Chinese Fish (Grace Yee, Giramondo)
Chinese Fish is a brilliant work of genre-bending prose poetry by award-winning poet Grace Yee. Full of subtle poetic turns, Yee’s narrative is an intimate look at a Cantonese family settling in Aotearoa New Zealand during the 70s and 80s. In Chinese Fish, Yee invites the reader to observe a mini-saga in which women are the central narrators, from Ping, the ever-busy mother who endures her life in contemplative misery, to Cherry, the observant teenager whose point of view is strongly present in the story. The book examines the complexities of a family spanning three generations, during a time when racist beliefs were widely held against ‘yellow’ immigrants. With wit and dexterity, Yee weaves her poetic lines with historical data, debunking long-held stereotypes and offering an intimate look into the domestic lives of Chinese women. It is hard not to be fond of the insights of Baby Joseph—even when he is wielding a meat cleaver—or Cherry’s astute, food-based musings. ‘My mother’s feet were the colour of cooked chicken (though bonier),’ she says, later describing the feeling of a teenage crush as ‘insides fizzing like yeast’. Visually rich and poetically stunning, Chinese Fish is for those who enjoyed Thuy On’s Decadence or Sarah Holland-Batt’s The Jaguar.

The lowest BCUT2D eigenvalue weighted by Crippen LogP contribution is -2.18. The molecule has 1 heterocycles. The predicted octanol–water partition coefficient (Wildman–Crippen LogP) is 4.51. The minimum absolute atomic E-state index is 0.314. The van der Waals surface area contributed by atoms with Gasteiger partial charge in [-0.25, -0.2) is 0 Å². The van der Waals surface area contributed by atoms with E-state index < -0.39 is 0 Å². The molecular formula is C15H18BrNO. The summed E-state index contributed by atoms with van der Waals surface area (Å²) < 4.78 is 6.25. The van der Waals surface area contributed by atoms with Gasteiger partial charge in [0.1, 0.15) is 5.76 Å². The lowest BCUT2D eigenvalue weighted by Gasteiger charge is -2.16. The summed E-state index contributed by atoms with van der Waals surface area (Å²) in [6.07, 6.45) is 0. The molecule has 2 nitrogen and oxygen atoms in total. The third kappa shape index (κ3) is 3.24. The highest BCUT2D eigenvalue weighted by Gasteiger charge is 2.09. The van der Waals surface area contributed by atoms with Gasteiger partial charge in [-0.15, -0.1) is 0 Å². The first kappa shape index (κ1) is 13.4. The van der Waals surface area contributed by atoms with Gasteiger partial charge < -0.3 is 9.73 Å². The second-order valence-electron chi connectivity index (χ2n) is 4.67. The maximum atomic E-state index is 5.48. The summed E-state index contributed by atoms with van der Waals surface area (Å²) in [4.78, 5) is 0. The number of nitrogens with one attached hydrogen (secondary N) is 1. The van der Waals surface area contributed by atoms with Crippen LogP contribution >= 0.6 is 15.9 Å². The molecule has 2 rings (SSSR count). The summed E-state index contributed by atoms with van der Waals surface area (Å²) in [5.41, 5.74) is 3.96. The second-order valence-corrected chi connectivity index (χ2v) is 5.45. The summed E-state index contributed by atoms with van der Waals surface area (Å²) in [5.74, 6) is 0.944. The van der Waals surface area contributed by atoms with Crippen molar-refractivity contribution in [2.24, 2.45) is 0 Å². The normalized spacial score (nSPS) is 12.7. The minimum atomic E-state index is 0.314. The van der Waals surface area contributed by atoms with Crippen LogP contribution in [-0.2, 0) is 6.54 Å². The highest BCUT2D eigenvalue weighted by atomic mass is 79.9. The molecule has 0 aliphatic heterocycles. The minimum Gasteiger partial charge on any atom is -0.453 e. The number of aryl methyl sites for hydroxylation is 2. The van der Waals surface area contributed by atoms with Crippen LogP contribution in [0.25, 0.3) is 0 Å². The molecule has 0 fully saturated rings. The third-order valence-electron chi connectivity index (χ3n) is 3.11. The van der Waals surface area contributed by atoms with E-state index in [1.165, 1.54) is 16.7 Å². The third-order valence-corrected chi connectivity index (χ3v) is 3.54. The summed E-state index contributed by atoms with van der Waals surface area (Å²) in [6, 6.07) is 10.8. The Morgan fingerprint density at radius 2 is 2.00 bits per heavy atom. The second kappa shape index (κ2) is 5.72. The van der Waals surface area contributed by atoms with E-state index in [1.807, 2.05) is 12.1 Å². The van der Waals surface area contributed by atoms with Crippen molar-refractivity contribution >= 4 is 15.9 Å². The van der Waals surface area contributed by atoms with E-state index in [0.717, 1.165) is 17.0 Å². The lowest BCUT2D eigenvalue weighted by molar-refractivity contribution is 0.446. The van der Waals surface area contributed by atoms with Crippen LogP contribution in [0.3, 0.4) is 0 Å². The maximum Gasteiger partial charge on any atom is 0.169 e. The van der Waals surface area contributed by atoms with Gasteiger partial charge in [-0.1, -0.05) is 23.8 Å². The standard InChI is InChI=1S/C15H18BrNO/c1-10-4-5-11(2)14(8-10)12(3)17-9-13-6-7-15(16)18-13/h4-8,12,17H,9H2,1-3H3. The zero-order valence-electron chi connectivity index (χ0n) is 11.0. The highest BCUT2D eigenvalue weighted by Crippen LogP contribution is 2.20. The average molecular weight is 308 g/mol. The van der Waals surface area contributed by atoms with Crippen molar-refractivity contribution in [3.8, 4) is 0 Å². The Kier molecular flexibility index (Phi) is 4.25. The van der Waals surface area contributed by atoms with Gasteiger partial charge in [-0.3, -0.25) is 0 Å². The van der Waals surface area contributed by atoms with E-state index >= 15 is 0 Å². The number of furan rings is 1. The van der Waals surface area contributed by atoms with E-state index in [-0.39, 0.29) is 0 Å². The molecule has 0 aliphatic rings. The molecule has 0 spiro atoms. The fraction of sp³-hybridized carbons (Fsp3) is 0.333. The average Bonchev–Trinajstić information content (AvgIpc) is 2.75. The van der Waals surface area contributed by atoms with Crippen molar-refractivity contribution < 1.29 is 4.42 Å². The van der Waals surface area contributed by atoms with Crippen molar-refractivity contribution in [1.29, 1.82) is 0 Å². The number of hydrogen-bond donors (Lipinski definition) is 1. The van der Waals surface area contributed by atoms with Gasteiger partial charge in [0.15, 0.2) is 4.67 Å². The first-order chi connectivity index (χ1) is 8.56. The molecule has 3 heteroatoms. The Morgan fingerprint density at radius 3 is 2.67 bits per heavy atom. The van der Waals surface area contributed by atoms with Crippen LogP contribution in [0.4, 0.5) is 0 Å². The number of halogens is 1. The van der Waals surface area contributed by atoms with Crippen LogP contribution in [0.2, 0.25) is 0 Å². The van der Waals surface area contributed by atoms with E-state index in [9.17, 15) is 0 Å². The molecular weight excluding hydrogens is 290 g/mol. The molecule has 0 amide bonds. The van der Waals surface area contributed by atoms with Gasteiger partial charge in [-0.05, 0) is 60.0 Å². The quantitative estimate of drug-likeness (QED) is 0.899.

Books+Publishing reviewer: Ana Brawls is a librarian, book reviewer and emerging writer who lives on Wadandi Boodja/Margaret River. Books+Publishing is Australia’s number-one source of pre-publication book reviews.